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Dakar’s rough and tough stage nine sees Sainz stay on top

A savvy drive from Audi’s rally legend maintains El Matador’s overall lead

It’s crunch time on the 2024 Dakar Rally. As the finish line on Saudi Arabia’s west coast draws ever closer, despite everything being thrown at them by one of the world’s toughest motorsport events, Audi’s Spanish superstars Carlos Sainz and Lucas Cruz stand firm at top of the order. Better still, stage nine saw the duo and their Audi RS Q e-tron take another vital step towards overall victory with a runner-up finish on Tuesday’s fast, flowing stage.

The conditions were there for Sainz to lose a chunk of time to his closest competitor, nine-time World Rally Champion Sébastien Loeb. The running order had Audi’s Mattias Ekström, Stéphane Peterhansel and Sainz starting from first, second and fourth respectively on account of a remarkable 1-2-4 on stage a day earlier. With Peterhansel immediately and strategically dropping back to fulfil a support role, third-place starter Guerlain Chicherit losing time, and Ekström delayed by a pair of punctures, Sainz would ultimately serve as the navigational north star and the first car through the stage on the final 200km. From 10th on the road, able to see everyone else’s tracks, Loeb had a considerable advantage.

Then there was the terrain to consider, as the fast, sandy sweeps at the start of the 436km route from Ha’il back to the Martian landscape of AlUla (where the rally began in the first week of the New Year) was soon replaced by stoney sequences ready to punish any overzealous driving and feast on tyres. Navigational complexities were in plentiful supply on the rocky plateaus. “I can imagine there is a lot of stress inside his cockpit,” said Peterhansel as he sympathised with Sainz’s situation after the stage.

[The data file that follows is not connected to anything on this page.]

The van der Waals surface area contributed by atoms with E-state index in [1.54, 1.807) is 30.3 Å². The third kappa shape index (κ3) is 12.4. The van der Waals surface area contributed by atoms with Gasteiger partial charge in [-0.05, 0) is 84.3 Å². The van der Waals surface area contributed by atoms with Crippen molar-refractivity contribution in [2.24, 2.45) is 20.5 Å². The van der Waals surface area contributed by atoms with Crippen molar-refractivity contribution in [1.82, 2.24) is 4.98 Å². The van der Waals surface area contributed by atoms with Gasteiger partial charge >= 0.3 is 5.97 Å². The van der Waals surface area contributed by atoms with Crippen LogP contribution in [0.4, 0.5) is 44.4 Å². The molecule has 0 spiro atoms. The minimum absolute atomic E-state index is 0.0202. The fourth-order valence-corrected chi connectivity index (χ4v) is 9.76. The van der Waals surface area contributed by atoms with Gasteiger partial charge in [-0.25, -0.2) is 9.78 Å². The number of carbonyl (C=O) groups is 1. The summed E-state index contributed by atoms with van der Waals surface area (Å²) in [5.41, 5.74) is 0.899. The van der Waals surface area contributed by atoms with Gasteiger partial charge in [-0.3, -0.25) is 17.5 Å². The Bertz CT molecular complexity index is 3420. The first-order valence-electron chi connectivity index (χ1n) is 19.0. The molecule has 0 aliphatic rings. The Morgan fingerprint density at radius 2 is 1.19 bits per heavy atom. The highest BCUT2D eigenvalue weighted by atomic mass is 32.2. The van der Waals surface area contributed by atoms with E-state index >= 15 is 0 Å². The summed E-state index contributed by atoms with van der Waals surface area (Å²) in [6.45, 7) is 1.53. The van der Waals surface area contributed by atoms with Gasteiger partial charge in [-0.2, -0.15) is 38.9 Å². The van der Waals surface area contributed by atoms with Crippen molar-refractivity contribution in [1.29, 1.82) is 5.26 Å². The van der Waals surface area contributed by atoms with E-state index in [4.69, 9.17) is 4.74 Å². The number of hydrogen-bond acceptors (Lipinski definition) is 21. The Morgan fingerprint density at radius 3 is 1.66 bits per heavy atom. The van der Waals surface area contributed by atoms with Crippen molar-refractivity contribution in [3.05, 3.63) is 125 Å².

Top Gear Audi Dakar 2024 Stage 9

But Sainz’s lead - one that’s been unbroken for four stages now following his successful completion of stage nine - has been built on consistency rather than brute speed and that approach served him well again as he minimised any time-sapping damage despite those unfavourable circumstances.

Concentration was critical considering the unexpected path-clearing responsibilities on the second half of the stage. El Matador was quick to praise co-driver Cruz for successfully navigating their RS Q e-tron to the finish - and in a competitive time too. Sure enough, Loeb won the stage, but coming through second fastest and just 4m14s behind the Frenchman ensured Sainz, who took a third stage podium of 2024, remained more than 20 minutes clear overall with three stages to run. 

“Another day without problems, so I'm happy,” said Sainz, relieved to have reached the end. “The stage was one of the toughest of the rally, I would put it in the top three. We had to open [the road during] the second part so that was a good job from Lucas. I’m happy we didn't lose so much time.”

Top Gear Audi Dakar 2024 Stage 9

Not for the first time, that margin owed a little to Loeb’s misfortune - the stage winner suffered two punctures - but that’s the risk/reward conundrum of the Dakar in a nutshell. Though this appeared to be a small loss for Sainz on the timesheets, it was a big win in the bigger picture.

As Peterhansel put it: “Normally it would’ve been possible for him [Loeb] to do a big gap to Carlos, because he started 10th and Carlos was fourth, so there were a lot of positions between them. It was a good opportunity. He took some minutes, but for me it was not enough.”

Ekström’s double puncture meant he joined Peterhansel in flanking Sainz to the stage end in the event of any issues for the leading RS Q e-tron. Ultimately nothing untoward happened, but Sainz was glad for the comfort it provided on what he described as another “stressful” day. Both wingmen ended the day in the top 10 - Peterhansel sixth and Ekström eighth - as they continued their recovery climbs up the overall order to 13th and 20th respectively following separate victory-ending incidents in the past week.

Top Gear Audi Dakar 2024 Stage 9

Starting positions for tomorrow's AlUla loop stage were set to play an important part in things but that, to a large extent, has gone out of the window now – all eyes will be on the front of the field as Loeb and Sainz set off from first and second. The stage, a 371km route, snakes through some monumental rocks that represent a fiendish obstacle course. Given what's at stake, it's one that's not to be missed.
 

For more Audi performance stories, head this way

*This vehicle shown here is the Rally Dakar vehicle that is not available as a production model. Closed course, professional driver. Do not attempt. The Audi RS Q e-tron combines an electric drivetrain with an energy converter system comprising a TFSI engine and generator.

 

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